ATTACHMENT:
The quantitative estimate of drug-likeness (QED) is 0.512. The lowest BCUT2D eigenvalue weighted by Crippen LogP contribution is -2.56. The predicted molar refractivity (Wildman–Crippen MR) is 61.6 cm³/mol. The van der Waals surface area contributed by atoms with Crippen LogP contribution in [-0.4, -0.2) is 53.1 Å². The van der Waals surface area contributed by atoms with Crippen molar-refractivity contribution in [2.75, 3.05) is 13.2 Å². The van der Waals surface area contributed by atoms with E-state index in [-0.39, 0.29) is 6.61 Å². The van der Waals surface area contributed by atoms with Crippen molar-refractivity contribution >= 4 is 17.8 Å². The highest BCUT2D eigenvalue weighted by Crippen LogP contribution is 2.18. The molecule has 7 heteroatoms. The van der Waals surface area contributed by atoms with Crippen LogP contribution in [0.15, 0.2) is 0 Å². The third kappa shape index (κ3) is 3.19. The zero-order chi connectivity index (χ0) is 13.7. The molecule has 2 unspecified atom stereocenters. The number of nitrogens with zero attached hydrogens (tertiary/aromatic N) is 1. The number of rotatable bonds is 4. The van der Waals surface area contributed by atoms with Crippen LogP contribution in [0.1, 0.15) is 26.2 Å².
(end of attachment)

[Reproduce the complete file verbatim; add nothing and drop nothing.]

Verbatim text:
The quantitative estimate of drug-likeness (QED) is 0.512. The lowest BCUT2D eigenvalue weighted by Crippen LogP contribution is -2.56. The predicted molar refractivity (Wildman–Crippen MR) is 61.6 cm³/mol. The van der Waals surface area contributed by atoms with Crippen LogP contribution in [-0.4, -0.2) is 53.1 Å². The van der Waals surface area contributed by atoms with Crippen molar-refractivity contribution in [2.75, 3.05) is 13.2 Å². The van der Waals surface area contributed by atoms with E-state index in [-0.39, 0.29) is 6.61 Å². The van der Waals surface area contributed by atoms with Crippen molar-refractivity contribution >= 4 is 17.8 Å². The highest BCUT2D eigenvalue weighted by Crippen LogP contribution is 2.18. The molecule has 7 heteroatoms. The van der Waals surface area contributed by atoms with Crippen LogP contribution in [0.15, 0.2) is 0 Å². The third kappa shape index (κ3) is 3.19. The zero-order chi connectivity index (χ0) is 13.7. The molecule has 2 unspecified atom stereocenters. The number of nitrogens with zero attached hydrogens (tertiary/aromatic N) is 1. The number of rotatable bonds is 4. The van der Waals surface area contributed by atoms with Crippen LogP contribution in [0.1, 0.15) is 26.2 Å².